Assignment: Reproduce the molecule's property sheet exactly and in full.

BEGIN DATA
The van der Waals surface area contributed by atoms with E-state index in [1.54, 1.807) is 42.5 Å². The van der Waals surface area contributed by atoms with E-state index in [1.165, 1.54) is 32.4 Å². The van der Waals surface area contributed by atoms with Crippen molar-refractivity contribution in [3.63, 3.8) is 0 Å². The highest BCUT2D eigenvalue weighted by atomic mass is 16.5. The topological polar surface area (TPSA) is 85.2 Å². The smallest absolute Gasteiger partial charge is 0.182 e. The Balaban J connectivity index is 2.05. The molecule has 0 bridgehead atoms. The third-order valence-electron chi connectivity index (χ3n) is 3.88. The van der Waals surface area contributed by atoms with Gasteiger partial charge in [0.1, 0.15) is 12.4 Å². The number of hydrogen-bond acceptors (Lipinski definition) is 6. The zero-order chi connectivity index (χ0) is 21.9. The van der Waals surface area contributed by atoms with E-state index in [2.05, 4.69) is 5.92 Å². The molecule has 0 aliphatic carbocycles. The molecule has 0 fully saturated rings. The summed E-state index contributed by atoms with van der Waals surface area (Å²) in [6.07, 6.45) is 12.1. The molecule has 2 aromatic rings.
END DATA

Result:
The van der Waals surface area contributed by atoms with E-state index in [1.54, 1.807) is 42.5 Å². The van der Waals surface area contributed by atoms with E-state index in [1.165, 1.54) is 32.4 Å². The van der Waals surface area contributed by atoms with Crippen molar-refractivity contribution in [3.63, 3.8) is 0 Å². The highest BCUT2D eigenvalue weighted by atomic mass is 16.5. The topological polar surface area (TPSA) is 85.2 Å². The smallest absolute Gasteiger partial charge is 0.182 e. The Balaban J connectivity index is 2.05. The molecule has 0 bridgehead atoms. The third-order valence-electron chi connectivity index (χ3n) is 3.88. The van der Waals surface area contributed by atoms with Gasteiger partial charge in [0.1, 0.15) is 12.4 Å². The number of hydrogen-bond acceptors (Lipinski definition) is 6. The zero-order chi connectivity index (χ0) is 21.9. The van der Waals surface area contributed by atoms with E-state index in [2.05, 4.69) is 5.92 Å². The molecule has 0 aliphatic carbocycles. The molecule has 0 fully saturated rings. The summed E-state index contributed by atoms with van der Waals surface area (Å²) in [6.07, 6.45) is 12.1. The molecule has 2 aromatic rings.